Why Are the Western Ends of Cities Generally Wealthier than the Eastern Ends of Cities?

Dan Zambonini alleges that cities in the northern hemisphere tend to have poorer eastern rather than western sides. He then suggests that this is because wealthier people could afford to be upwind of air pollution:

Many older cities rapidly expanded during the Industrial Revolution, as workers flocked to the urban centers. As the towns and cities expanded, the residential areas for the workers tended to be in the east, with the middle and upper-classes in the west.

The reason for this is that in much of the northern hemisphere, the prevailing winds are westerlies – blowing from west to east. The massive, unchecked pollution from these early industries would therefore drift eastward, making the air quality much lower in the east end of cities, lowering the desirability (and price) of the housing. Middle classes preferred the cleaner west ends.

The issue was probably even pre-Industrial Revolution, as smoke from personal chimneys would still have caused problems to the east.


http://www.thejanuarist.com/why-are-the-east-of-cities-usually-poorer/ via Marginal Revolution | Photo by Flickr user otodo used under Creative Commons license

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The answer can be found in the energies of Feng Shui.
The cities which were growing up in the industrial revolution were growing when the cosmic energies were in the South West, West, and North West. People with money get to buy new construction. And with America growing from the east coast to the west coast, people didn't go just past the great location to build a city and then start building so as to backtrack and grow to the east.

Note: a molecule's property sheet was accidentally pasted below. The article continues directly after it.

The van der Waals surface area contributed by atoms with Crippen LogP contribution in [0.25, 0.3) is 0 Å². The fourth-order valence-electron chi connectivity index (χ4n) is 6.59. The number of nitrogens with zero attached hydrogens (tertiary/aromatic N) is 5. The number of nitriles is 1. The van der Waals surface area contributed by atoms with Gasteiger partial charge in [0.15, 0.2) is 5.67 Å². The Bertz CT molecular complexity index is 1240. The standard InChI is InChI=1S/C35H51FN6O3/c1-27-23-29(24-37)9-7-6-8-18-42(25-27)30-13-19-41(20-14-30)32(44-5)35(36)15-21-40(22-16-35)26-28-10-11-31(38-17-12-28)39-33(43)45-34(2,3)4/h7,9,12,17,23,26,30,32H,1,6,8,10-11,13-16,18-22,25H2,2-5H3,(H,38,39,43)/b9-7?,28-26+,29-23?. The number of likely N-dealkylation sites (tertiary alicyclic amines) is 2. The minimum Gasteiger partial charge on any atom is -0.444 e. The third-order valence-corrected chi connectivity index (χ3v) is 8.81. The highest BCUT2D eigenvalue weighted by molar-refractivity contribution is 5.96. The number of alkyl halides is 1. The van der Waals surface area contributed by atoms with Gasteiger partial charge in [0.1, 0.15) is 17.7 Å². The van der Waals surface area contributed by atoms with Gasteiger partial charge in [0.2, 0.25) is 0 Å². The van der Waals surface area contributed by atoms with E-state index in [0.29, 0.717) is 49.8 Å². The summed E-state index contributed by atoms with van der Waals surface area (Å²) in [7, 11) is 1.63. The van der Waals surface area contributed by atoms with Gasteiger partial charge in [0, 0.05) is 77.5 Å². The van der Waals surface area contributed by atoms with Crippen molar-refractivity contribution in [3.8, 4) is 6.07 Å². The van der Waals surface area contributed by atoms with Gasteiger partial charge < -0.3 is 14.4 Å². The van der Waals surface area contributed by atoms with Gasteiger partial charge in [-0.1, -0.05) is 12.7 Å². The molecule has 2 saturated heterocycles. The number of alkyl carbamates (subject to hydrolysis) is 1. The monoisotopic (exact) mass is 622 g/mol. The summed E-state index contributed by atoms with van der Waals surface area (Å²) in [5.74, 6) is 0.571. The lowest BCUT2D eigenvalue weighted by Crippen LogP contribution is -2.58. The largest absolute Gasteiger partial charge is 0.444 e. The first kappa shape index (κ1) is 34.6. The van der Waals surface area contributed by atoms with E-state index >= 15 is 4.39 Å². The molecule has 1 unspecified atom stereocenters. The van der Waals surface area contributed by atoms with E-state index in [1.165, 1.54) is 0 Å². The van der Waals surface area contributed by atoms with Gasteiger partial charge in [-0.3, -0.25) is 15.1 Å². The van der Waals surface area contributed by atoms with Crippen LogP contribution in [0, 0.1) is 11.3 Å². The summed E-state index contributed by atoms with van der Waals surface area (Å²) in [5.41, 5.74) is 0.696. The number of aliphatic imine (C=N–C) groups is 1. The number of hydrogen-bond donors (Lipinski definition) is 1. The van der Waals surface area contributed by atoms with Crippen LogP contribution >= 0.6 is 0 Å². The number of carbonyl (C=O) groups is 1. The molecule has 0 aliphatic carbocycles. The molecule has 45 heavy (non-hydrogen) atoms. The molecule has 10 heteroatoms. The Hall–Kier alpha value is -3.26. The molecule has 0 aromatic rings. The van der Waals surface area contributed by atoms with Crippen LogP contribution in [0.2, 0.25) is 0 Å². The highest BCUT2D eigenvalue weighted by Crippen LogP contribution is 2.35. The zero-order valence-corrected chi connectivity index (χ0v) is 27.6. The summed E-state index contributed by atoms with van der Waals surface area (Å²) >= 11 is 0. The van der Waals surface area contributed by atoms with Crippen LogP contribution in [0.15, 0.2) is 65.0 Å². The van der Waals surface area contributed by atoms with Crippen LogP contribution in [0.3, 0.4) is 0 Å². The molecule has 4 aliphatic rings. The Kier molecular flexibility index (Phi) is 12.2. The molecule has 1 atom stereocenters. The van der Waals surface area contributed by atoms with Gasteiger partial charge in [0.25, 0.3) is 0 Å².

Check out Feng Shui and find the direction that the good energy is coming from this year and just watch what happens in your town/city over the course of this year. You will see new growth or re-growth in the part of town being blessed with good energy.
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As an urban geographer who's grad school education included a lengthy discussion of this old chestnut I am tempted to just declare "Shenanigans!" and move on.

But this thing has been popping up everywhere on teh intertubes this past week, so:

This observation/theory popped up first way back in the day when geographers were trying oooohhhh so hard to explain the spatial ordering of the world in rational terms so the "real" sciences would take them seriously (like the economists that write Marginal Revolution for example). Taking a page from Park and Burgess someone noticed that there was a pattern of east side industrialization and poverty in *some* US cities, and correlated it to wind patterns.
This caught on and has been a truism ever since. Problem is it also correlates to other patterns; like where rail lines enter cities, and the nearest side to a major market. These patterns are less deterministic and have a better correlation rate than prevailing winds. The biggest problem for this theory is that east-side industrialism and poverty is not the case in as many cities as it is true and overlooking those cities is a classic example of confirmation-bias.
The commuter correlation doesn't factor in since these patterns appeared long before individual car-based commuting became normal.

In short, this theory has never survived any rigorous peer review, and it isn't a new idea by any means.

sorry for the pedantic rant.
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